What makes the movie stand out from other horror flicks is the clear relationship between the main character’s guilt and the thing that goes bump in the night. Whenever the creature comes close, it seems to conjure within Luke different versions of flashbacks concerning the murder of his friend.

This dynamic between the presence of the fearful monster and the guilt that burdens Luke makes you wonder which one is truly haunting him more. Although, the creature is pretty damn terrifying when it finally makes an appearance.

3. The Cloverfield Paradox

Interdimensional travel, impending global war, betrayal: You can’t expect anything less from J.J. Abrams and Bad Robot, but you don’t have to, either.

As they orbit Earth, a team of scientists attempt to fire up a mechanism that will solve the world’s energy crisis forever, but when it melts down, the space station ends up on the other side of the solar system. Not only that, but they accidentally open a rift that releases destruction upon the very world that they are trying to save.

After finally getting their bearings and realizing they are on the opposite side of the sun, the astronauts find a way to recreate the machine’s overheating, putting the station back into Earth’s orbit — only this Earth is not theirs. The team finds itself in a harsh alternate dimension where the energy crisis was never solved and the world is at war.

With the clashing of two different dimensions competing for the same space comes some certain dangers. After the team’s commander dies, British engineer Ava Hamilton finds herself in charge of what is left of the crew. In the midst of the onboard calamity, she has to decide which Earth is worth saving and which reality she wants to continue living in.

4. The Outsider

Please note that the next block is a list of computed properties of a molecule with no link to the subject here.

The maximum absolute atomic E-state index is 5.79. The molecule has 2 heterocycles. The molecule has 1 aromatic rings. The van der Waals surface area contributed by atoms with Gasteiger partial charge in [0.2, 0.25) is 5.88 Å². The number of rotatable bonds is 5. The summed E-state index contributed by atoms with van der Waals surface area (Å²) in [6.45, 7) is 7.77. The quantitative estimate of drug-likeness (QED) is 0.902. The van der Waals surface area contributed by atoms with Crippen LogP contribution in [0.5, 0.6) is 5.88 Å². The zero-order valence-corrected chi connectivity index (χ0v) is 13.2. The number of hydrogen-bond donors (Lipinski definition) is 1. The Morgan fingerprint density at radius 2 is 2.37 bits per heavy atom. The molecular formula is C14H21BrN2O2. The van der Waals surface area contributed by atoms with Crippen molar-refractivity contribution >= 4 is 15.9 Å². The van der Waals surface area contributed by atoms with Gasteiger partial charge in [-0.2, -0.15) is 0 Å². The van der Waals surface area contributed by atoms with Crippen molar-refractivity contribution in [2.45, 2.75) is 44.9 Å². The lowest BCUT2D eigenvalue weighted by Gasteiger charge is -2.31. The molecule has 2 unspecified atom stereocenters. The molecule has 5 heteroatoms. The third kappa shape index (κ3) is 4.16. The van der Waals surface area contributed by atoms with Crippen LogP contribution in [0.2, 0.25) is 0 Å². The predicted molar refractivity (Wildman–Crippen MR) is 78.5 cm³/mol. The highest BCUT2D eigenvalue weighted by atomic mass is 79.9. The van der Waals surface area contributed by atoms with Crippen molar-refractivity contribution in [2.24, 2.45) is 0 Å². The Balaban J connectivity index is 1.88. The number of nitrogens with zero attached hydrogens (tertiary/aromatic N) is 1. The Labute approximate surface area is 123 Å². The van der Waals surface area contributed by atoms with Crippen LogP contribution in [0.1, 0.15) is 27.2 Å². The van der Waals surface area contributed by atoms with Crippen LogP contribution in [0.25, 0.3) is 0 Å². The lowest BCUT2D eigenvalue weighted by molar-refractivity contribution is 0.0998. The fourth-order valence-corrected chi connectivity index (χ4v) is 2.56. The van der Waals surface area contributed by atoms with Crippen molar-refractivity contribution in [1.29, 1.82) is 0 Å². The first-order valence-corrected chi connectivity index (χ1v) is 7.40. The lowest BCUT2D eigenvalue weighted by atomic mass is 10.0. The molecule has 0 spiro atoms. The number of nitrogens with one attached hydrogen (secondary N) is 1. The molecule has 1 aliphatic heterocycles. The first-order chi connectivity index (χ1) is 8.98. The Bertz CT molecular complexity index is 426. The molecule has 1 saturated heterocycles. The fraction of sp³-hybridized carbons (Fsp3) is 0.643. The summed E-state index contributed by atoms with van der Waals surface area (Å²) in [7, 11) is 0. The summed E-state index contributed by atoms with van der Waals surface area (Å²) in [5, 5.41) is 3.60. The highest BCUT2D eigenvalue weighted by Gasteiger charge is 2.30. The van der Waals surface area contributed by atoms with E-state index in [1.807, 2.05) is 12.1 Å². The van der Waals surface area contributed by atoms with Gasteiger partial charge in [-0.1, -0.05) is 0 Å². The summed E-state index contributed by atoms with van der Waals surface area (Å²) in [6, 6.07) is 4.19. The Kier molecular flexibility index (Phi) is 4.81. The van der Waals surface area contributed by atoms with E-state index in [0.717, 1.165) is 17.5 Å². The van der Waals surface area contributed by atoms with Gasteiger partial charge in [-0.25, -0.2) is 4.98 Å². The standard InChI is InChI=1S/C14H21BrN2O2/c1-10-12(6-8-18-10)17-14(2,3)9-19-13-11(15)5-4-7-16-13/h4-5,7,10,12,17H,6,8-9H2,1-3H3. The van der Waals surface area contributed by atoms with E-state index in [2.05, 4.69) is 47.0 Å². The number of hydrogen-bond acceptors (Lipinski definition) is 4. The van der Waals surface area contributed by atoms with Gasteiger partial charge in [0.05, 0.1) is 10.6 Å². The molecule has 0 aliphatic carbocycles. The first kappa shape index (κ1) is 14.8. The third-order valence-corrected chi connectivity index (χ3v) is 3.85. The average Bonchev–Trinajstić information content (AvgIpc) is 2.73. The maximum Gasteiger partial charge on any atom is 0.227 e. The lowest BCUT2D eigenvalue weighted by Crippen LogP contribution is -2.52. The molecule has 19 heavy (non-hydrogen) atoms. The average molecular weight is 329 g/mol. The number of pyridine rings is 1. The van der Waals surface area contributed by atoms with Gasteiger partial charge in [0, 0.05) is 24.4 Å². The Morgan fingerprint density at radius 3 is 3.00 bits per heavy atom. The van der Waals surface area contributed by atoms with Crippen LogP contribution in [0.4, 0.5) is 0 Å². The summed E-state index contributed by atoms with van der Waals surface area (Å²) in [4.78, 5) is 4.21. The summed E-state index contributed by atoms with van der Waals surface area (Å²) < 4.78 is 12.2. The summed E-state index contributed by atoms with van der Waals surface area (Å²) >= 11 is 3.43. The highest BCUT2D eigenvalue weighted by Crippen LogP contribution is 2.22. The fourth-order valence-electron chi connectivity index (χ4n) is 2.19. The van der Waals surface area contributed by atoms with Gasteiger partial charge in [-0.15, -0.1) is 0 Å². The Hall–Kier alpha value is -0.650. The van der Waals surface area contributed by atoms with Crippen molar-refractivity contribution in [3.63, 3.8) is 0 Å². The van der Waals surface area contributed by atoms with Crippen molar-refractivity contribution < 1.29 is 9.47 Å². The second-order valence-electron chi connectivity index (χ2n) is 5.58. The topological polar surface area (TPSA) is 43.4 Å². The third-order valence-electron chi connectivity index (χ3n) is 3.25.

“The Outsider” is another film that stands out because of its setting. Other works dealing with organized crime tend to jump straight to the Italian mafia, but “The Outsider” deviates from the trend. Set in Japan after World War II, the movie follows Nick Lowell, a former Marine who befriends a yakuza member named Kiyoshi while in prison, landing him a position in the family.

While performing bloody jobs for the Shiromatsu clan, Nick tries to gain the respect of his fellow “brothers.” He sets himself back in this regard by falling in love with Kiyoshi’s sister, Miyu.

Throughout the movie, Nick attempts to hide his relationship with Miyu, but after she gets pregnant, he comes clean to Kiyoshi, who responds forgivingly and ensures that Nick realizes the responsibility he now has to keep Miyu safe.

Although critics on Metacritic have bashed this movie, most Metacritic users and casual film viewers disagree. Perhaps the film is embellished with clichés and unoriginality, but I think that if you are not a film critic who has watched many movies on the yakuza, you might find that it is a refreshing change of setting. So long as you’re not one to hate a movie based on the fact that it stars Jared Leto, it’s a great movie indeed.